Great Films By Women – The Kids Are All Right

A version of this post originally appeared on macguffinpodcast.com as a review of the film during its theatrical run.

My appreciation for The Kids Are All Right (2010) only increases the more I consider it. I didn’t even realize how highly I thought of the film until I found myself responding to criticisms of it with intense defensiveness. An indie family comedy that relies on relationships and characters rather than quirk to charm its audience, it’s a piece of very strong writing that is skillfully brought to life by a number of talented people, both behind and in front of the camera.

Nic (Annette Bening) and Jules (Julianne Moore) are a long-time committed couple. They are raising two children, each biologically attached to one parent and also to the same sperm donor. Daughter Joni (Mia Wasikowska) is about to leave for college, and son Laser (Josh Hutcherson) is several years younger. The film looks in at this picture of a long marriage—with kids as well-adjusted as anyone can reasonably hope for, and adults trying to figure out what the next half of their lives will look like—as it reaches one of those inevitable rocky patches.

The circumstances of this particular rocky patch happen to be a bit theatrical. In a move that would veer us into very different territory in the hands of lesser actors or someone less subtle than director Lisa Cholodenko (who co-wrote the script with Stuart Blumberg), the kids decide to seek out and meet their sperm donor, Paul (Mark Ruffalo)—without telling their moms. From here, the characters act in ways that are true to the small world that’s been set up. We’re treated to a series of awkward events that are situational comedy in the most genuine sense.

As the various members of the family bond with Paul in their own, vastly disparate ways, they of course use this new catalyst to examine their relationships with each other. Poor choices are made, allegiances are formed and broken, issues bubble to the surface, as issues will. Some of the plot turns are predictable, but this is mostly because these characters are people like so many people we have known, and like ourselves. Luckily, the writing is skillful in a way I hope I can emulate myself: scenes simply end before getting to the cliché part, and let the audience members’ own experiences and common sense fill in the blanks.

Besides the enviable script, the deft direction must also be noted. One could take this script, tweak a scene here and there, hire different actors, and tell the same story either entirely as a melodrama or as a slapstick comedy. Either choice could potentially result in a successful film. What we get here, though, is something where we get to feel genuinely for the characters in a way that doesn’t work with a more extreme tone. They exude toward each other the same feeling we all do for so many of our loved ones: “I love you, but you’re annoying as hell sometimes.” I believe too many movies and television shows leave us wondering why their inhabitants would ever actively choose to spend time with each other. This is never a problem here; despite their problems, we just get it.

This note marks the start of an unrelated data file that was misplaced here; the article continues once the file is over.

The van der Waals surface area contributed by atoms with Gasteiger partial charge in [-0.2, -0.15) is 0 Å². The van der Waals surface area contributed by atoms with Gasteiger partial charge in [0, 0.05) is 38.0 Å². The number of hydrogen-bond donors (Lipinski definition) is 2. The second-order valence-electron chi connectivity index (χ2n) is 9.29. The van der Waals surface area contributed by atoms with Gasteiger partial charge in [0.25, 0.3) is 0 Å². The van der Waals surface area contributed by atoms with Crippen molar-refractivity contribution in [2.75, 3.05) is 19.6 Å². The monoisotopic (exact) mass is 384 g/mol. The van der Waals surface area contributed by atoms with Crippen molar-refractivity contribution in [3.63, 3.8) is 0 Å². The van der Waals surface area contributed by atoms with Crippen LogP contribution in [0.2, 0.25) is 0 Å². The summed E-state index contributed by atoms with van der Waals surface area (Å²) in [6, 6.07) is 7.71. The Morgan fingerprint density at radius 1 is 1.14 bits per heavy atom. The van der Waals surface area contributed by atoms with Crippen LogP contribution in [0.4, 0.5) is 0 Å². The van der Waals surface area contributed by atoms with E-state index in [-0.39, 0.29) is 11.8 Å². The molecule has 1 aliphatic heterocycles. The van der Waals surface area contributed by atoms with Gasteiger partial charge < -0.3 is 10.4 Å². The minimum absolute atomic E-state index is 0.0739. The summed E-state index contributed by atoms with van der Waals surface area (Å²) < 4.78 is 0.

It must be said that it is still significant to see a fairly mainstream film showcase a gay couple without ‘making a big deal of it.’ That is certainly nice to watch. It is also significant to see a film that is at its core a comedy feature three great, nuanced roles for females. With Oscar odds-making season coming up, Moore and Bening are deservedly showing up on a number of shortlists. I also hope to see recognition for the screenplay, at least.

The Kids Are All Right will be released on DVD on November 16. Add it to that Netflix queue now!

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3 Responses to “Great Films By Women – The Kids Are All Right”


  1. 1 Rebecca October 21, 2010 at 10:46 am

    Just saved it to the queue. Stoked to see it!

  2. 2 Jared January 17, 2011 at 3:42 pm

    I loved this movie. Another absolutely great recommend on your “Women” list.

    I think you best explain why with: “scenes simply end before getting to the cliché part, and let the audience members’ own experiences and common sense fill in the blanks.”

    I was struck with how pro-Paul I was while watching and immediately after, and it took me a while to untangle it and realize what a flawed character he was. My own experiences, and reflecting on my own sometimes self-satisfied view of the world helped a great deal. Joni and Nic’s last scene with him helped too of course. On reflection, Paul’s ignorant interaction with his beautiful black co-worker/lover sealed the deal.

    The depth of each main character, the moms, the kids and Paul, make this movie for me–it’s like I’ve known these characters for much more than two hours, they seem to me book-length or real-life characters. The writing and directing no doubt “make” that depth in ways I don’t fully appreciate. I’d like to see another Lisa C. movie to better understand that. Another thing that struck me is the treatment of the minor characters–Paul’s co-worker, Jules’ hire, Laser’s buddy, Joni’s two friends–each so real and imaginable that their limited screentime and lines don’t impact their depth. Here, again, my own experiences with similar character types seamlessly fill the gaps.

    This movie left me feeling good about relationships and our ability to work through problems big and small with simple, honest communication. That sort of real-life transfer is, in my view, what makes movies so great. And this one is at the top of my list for 2010.


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